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An Introduction to Counselling and Psychotherapy
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An Introduction to Counselling and Psychotherapy
From Theory to Practice

  • Andrew Reeves - Associate Professor, Counselling Professions and Mental Health, BACP Senior Accredited Counsellor/Psychotherapist
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May 2019 | 440 pages | SAGE Texts

This book provides an authoritative introduction to everything one needs to know to become a professional therapist.

An Introduction to Counselling and Psychotherapy takes readers through the entire therapeutic process by introducing the theory and applying it to real-life practice. Drawing on years of experience as a counselling practitioner and researcher, the author links counselling and psychotherapy theory to the development of appropriate skills, and locates it within the context of contemporary therapeutic practices. This ground-breaking textbook represents a benchmark in understanding and applying the principles and practice of counselling and psychotherapy.

Key Features:

• Chapter Overviews and Section Outlines help readers navigate the book and get the most out of it.

• Discussion Questions and Pause for Reflection sections help readers critically engage with and reflect on what they have learnt.

• Case Studies help readers apply key ideas in practice across settings and modalities.

• Companion website features a wealth of chapter-by-chapter resources for both students and lecturers.
 
Preface
 
Acknowledgements
 
Guided Tour of the Book
 
Chapter 1: Introduction to Counselling and Psychotherapy: From Theory to Practice
1.1 Introduction  
1.2 Defining Counselling and Psychotherapy  
1.3 The Emergence of Counselling and Psychotherapy as Disciplines  
 
PART 1: SETTING THE CONTEXT
 
Chapter 2: Becoming a Counsellor or Psychotherapist: The Training Journey
2.1 Introduction  
2.2 Embarking on Training and Finding the Right Course  
2.3 The Challenges and Joys of Training  
 
Chapter 3: Principal Counselling and Psychotherapy Approaches and Skills
3.1 Introduction  
3.2 Psychodynamic Approaches  
3.3 Humanistic Approaches  
3.4 Cognitive-Behavioural Approaches  
3.5 Integrative and pluralistic approaches  
3.6 Other Models of Therapy  
3.7 Key Counselling and Psychotherapy Skills  
 
Chapter 4: Professional Settings and Organisations
4.1 Introduction  
4.2 Working Contexts: Types and Significance  
4.3 Procedures, policies and guidance  
4.4 Managing Organisational Expectations  
4.5 The Independent Practitioner  
4.6 Conclusions  
 
Chapter 5: Law, Policy, Values and Ethics
5.1 Introduction  
5.2 Law for Counsellors and Psychotherapists  
5.3 Social Policy for Counselling and Psychotherapy  
5.4 Values and Ethical Practice – and When Things Go Wrong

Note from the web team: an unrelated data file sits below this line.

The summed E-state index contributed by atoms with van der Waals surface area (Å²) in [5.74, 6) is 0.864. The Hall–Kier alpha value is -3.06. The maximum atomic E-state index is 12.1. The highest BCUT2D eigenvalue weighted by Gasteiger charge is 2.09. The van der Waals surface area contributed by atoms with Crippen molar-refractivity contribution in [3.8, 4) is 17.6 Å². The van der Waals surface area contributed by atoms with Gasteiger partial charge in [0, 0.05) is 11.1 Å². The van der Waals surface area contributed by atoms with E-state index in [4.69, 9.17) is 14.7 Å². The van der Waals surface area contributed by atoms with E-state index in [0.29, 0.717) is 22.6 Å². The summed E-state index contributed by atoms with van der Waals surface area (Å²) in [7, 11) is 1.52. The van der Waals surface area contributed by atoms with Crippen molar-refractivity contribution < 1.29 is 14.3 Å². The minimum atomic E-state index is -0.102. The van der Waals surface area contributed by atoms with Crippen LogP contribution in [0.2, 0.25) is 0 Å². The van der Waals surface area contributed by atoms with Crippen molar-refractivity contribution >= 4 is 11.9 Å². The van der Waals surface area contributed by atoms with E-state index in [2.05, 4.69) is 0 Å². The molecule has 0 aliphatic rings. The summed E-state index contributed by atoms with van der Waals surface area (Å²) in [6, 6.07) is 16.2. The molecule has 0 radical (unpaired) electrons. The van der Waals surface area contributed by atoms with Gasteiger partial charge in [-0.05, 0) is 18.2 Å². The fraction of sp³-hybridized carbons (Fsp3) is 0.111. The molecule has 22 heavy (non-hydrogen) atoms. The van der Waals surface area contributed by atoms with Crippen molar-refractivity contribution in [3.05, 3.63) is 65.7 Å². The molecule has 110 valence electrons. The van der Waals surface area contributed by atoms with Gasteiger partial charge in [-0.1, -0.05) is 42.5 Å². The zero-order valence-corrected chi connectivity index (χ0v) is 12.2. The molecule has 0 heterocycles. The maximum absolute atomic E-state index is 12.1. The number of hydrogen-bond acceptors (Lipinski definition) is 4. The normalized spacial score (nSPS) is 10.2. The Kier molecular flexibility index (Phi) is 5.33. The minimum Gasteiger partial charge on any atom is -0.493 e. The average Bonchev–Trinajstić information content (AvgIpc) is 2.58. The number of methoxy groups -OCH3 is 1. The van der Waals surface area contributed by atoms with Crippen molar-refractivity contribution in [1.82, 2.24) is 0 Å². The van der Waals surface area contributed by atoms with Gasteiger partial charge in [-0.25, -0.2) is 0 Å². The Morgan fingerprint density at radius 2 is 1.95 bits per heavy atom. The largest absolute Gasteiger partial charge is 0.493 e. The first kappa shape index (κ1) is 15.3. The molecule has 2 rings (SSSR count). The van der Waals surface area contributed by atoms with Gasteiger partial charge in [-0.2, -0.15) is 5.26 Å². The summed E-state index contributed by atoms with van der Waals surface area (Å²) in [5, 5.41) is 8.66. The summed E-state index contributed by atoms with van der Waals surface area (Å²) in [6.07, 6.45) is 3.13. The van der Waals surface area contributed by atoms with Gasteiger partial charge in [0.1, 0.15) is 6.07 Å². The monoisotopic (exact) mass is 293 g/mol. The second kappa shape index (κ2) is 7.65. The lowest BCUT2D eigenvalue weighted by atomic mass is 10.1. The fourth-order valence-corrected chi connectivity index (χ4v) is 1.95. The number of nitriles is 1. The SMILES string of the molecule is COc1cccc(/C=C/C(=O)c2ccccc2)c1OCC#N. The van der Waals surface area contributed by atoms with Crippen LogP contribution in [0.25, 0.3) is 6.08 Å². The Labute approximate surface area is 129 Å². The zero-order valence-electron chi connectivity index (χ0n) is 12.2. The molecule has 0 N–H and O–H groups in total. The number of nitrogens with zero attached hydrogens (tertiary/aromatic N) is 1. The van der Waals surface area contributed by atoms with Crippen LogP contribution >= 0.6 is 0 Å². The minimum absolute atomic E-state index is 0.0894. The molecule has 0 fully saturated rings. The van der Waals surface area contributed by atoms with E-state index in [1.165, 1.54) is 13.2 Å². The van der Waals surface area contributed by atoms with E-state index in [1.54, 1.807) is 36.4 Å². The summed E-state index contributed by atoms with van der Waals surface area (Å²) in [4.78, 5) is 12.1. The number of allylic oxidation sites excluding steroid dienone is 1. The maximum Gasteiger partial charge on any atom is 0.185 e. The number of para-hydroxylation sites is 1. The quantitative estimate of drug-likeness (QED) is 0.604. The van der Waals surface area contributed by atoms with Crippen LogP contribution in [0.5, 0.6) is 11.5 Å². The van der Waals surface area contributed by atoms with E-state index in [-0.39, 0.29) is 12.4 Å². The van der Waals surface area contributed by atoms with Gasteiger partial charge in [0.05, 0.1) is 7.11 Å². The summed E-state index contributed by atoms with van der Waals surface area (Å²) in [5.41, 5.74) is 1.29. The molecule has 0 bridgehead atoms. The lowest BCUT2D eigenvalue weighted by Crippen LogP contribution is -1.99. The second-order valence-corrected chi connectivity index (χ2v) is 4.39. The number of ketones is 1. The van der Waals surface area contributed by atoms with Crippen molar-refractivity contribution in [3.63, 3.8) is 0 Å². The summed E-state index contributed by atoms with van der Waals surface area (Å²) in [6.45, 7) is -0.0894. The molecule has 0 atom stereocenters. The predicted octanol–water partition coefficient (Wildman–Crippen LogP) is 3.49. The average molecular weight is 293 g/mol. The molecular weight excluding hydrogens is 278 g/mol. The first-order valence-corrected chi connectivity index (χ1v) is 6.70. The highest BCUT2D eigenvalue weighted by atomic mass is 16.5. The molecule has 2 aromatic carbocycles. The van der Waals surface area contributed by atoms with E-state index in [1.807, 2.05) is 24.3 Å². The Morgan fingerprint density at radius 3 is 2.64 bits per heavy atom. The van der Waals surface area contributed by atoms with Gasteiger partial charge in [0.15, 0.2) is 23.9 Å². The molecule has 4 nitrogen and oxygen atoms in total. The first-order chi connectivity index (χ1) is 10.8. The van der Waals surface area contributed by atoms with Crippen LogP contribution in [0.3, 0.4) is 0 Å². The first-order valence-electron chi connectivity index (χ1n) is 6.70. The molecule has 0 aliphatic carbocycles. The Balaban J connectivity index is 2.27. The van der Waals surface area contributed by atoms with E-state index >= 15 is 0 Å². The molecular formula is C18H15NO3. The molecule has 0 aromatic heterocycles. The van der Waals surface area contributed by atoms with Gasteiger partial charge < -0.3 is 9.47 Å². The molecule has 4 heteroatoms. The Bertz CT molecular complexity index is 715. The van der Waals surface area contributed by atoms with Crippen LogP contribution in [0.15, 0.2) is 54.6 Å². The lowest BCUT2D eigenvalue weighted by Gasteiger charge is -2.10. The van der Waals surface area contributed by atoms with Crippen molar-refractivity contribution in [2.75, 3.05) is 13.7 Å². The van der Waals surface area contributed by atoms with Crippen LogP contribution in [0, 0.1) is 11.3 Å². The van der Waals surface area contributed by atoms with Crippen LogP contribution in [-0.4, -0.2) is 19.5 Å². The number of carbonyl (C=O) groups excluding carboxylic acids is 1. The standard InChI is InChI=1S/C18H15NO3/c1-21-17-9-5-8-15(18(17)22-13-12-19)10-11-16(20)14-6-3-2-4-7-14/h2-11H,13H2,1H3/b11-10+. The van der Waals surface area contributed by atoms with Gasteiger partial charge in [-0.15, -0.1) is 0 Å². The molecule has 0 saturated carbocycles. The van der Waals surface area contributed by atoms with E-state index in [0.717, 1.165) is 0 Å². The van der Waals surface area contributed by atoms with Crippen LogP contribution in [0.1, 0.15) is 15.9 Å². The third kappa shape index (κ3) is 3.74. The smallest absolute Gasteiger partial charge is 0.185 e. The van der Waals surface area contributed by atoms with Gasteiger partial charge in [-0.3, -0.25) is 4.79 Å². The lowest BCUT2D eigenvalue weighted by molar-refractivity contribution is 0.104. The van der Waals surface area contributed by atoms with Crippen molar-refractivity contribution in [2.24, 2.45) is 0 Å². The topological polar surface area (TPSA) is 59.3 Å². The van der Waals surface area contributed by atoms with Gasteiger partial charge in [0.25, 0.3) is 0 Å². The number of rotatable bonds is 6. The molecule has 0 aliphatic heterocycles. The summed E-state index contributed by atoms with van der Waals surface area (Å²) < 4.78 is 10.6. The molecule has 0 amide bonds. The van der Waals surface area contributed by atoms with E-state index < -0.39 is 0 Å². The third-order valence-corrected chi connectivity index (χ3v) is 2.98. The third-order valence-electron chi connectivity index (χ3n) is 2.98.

PART 2: THE THERAPEUTIC RELATIONSHIP
 
Chapter 6: Clients and Presenting Issues
6.1 Introduction  
6.2 Psychopathology and Diagnostic Structure  
6.3 Anxiety and Panic Attacks  
6.4 Depression  
6.5 Post-traumatic Stress Disorder  
6.6 Eating Disorders  
6.7 Loss and Bereavement  
6.8 Suicide and Self-Harm  
6.9 Sexual Problems  
6.10 Psychosis  
6.11 Personality Disorders  
 
Chapter 7: Managing Aspects of the Therapeutic Relationship
7.1 Introduction  
7.2 Before the First Session  
7.3 Using Questions and Making an Assessment  
7.4 Contracts and Fees  
7.5 Early Stages of the Relationship  
7.6 Goal-setting and Reviewing  
7.7 Working Long Term or Briefly  
7.8 Managing Endings  
7.9 After the Client Has Left  
 
Chapter 8: Challenges in the Therapeutic Relationship
8.1 Introduction  
8.2 Transference and Countertransference  
8.3 Dependency  
8.4 Missed Appointments and Cancellations  
8.5 The Resistant Client  
8.6 Self-disclosure  
 
Chapter 9: Working with Diversity and Difference
9.1 Introduction  
9.2 Power  
9.3 Sexual Orientation  
9.4 Gender  
9.5 Faith and Spirituality  
9.6 Culture  
9.7 Disability  
 
PART 3: THE PROFESSIONAL SELF
 
Chapter 10: Managing Professional Responsibilities
10.1 Introduction  
10.2 Communicating with Clients Outside Therapy  
10.3 Keeping Relationships Appropriate  
10.4 The Professional Self  
10.5 The Use of Touch  
10.6 Working Within One’s Own Competence  
10.7 Self-care  
 
Chapter 11: Supervision and Consultation
11.1 Introduction  
11.2 Defining Supervision and Finding the Right Supervisor  
11.3 Making the Most of Supervision and Negotiating Difficulties  
11.4 Reviewing Supervision and Changing Supervisor  
Chapter 12: Counselling, Psychotherapy and Research  
12.1 Introduction  
12.2 A Question of Methodology  
12.3 Becoming a Researcher and Critically Evaluating Research  
12.4 Counsellors and Psychotherapists as Critical Consumers of Research  
12.5 Disseminating Research Findings  
 
Chapter 13: Endings and the Next Steps
13.1 Introduction  
13.2 Deciding to Be a Counsellor or Psychotherapist  
13.3 The Training Journey  
13.4 Final Words  
References  
Index  

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Andrew Reeves

Dr Andrew Reeves has worked as a counsellor and supervisor in various settings for over twenty years. Originally qualified as a social worker, he specialised in child protection and adult mental health before moving to working full-time as a counsellor at the University of Liverpool. Following the death by suicide of one of his clients early in his career, he undertook extensive research into ways in which counsellors and psychotherapists work with suicidal clients and he has written extensively about this since. His recent book with SAGE, Counselling Suicidal Clients (2010), has quickly become a popular title, as has Key Issues for... More About Author

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ISBN: 9789353285265
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